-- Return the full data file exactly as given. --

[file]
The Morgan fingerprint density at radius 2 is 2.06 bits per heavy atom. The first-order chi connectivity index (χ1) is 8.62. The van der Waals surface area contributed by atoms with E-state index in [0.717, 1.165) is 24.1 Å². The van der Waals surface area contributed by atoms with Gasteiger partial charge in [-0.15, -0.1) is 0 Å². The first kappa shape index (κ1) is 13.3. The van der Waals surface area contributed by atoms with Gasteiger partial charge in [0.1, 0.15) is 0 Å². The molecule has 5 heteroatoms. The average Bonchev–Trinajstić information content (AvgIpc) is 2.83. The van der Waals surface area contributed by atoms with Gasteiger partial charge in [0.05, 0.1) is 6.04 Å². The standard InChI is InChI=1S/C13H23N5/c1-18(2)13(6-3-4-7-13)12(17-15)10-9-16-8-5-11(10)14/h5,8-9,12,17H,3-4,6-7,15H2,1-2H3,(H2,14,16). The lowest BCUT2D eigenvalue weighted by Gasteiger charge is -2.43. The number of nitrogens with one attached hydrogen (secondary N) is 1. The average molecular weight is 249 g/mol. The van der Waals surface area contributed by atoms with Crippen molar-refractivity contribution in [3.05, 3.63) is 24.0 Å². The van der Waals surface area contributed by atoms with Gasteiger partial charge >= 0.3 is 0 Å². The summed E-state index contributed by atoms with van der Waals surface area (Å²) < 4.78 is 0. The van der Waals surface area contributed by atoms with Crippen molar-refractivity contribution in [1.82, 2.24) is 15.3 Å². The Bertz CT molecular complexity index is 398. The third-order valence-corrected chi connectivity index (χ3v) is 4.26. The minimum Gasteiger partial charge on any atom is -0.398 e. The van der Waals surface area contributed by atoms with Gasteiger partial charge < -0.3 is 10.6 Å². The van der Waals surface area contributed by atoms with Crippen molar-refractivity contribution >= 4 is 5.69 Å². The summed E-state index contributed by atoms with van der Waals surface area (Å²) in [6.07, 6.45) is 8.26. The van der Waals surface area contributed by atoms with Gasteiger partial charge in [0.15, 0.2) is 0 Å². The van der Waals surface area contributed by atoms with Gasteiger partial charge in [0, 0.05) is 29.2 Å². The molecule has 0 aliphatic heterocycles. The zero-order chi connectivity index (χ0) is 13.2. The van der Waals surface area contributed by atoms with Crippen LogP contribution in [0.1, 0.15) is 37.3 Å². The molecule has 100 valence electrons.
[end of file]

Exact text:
The Morgan fingerprint density at radius 2 is 2.06 bits per heavy atom. The first-order chi connectivity index (χ1) is 8.62. The van der Waals surface area contributed by atoms with E-state index in [0.717, 1.165) is 24.1 Å². The van der Waals surface area contributed by atoms with Gasteiger partial charge in [-0.15, -0.1) is 0 Å². The first kappa shape index (κ1) is 13.3. The van der Waals surface area contributed by atoms with Gasteiger partial charge in [0.1, 0.15) is 0 Å². The molecule has 5 heteroatoms. The average Bonchev–Trinajstić information content (AvgIpc) is 2.83. The van der Waals surface area contributed by atoms with Gasteiger partial charge in [0.05, 0.1) is 6.04 Å². The standard InChI is InChI=1S/C13H23N5/c1-18(2)13(6-3-4-7-13)12(17-15)10-9-16-8-5-11(10)14/h5,8-9,12,17H,3-4,6-7,15H2,1-2H3,(H2,14,16). The lowest BCUT2D eigenvalue weighted by Gasteiger charge is -2.43. The number of nitrogens with one attached hydrogen (secondary N) is 1. The average molecular weight is 249 g/mol. The van der Waals surface area contributed by atoms with Crippen molar-refractivity contribution in [3.05, 3.63) is 24.0 Å². The van der Waals surface area contributed by atoms with Gasteiger partial charge >= 0.3 is 0 Å². The summed E-state index contributed by atoms with van der Waals surface area (Å²) < 4.78 is 0. The van der Waals surface area contributed by atoms with Crippen molar-refractivity contribution in [1.82, 2.24) is 15.3 Å². The Bertz CT molecular complexity index is 398. The third-order valence-corrected chi connectivity index (χ3v) is 4.26. The minimum Gasteiger partial charge on any atom is -0.398 e. The van der Waals surface area contributed by atoms with Gasteiger partial charge < -0.3 is 10.6 Å². The van der Waals surface area contributed by atoms with Crippen molar-refractivity contribution >= 4 is 5.69 Å². The summed E-state index contributed by atoms with van der Waals surface area (Å²) in [6.07, 6.45) is 8.26. The van der Waals surface area contributed by atoms with Gasteiger partial charge in [0.15, 0.2) is 0 Å². The van der Waals surface area contributed by atoms with Gasteiger partial charge in [0, 0.05) is 29.2 Å². The molecule has 0 aliphatic heterocycles. The zero-order chi connectivity index (χ0) is 13.2. The van der Waals surface area contributed by atoms with Crippen LogP contribution in [0.1, 0.15) is 37.3 Å². The molecule has 100 valence electrons.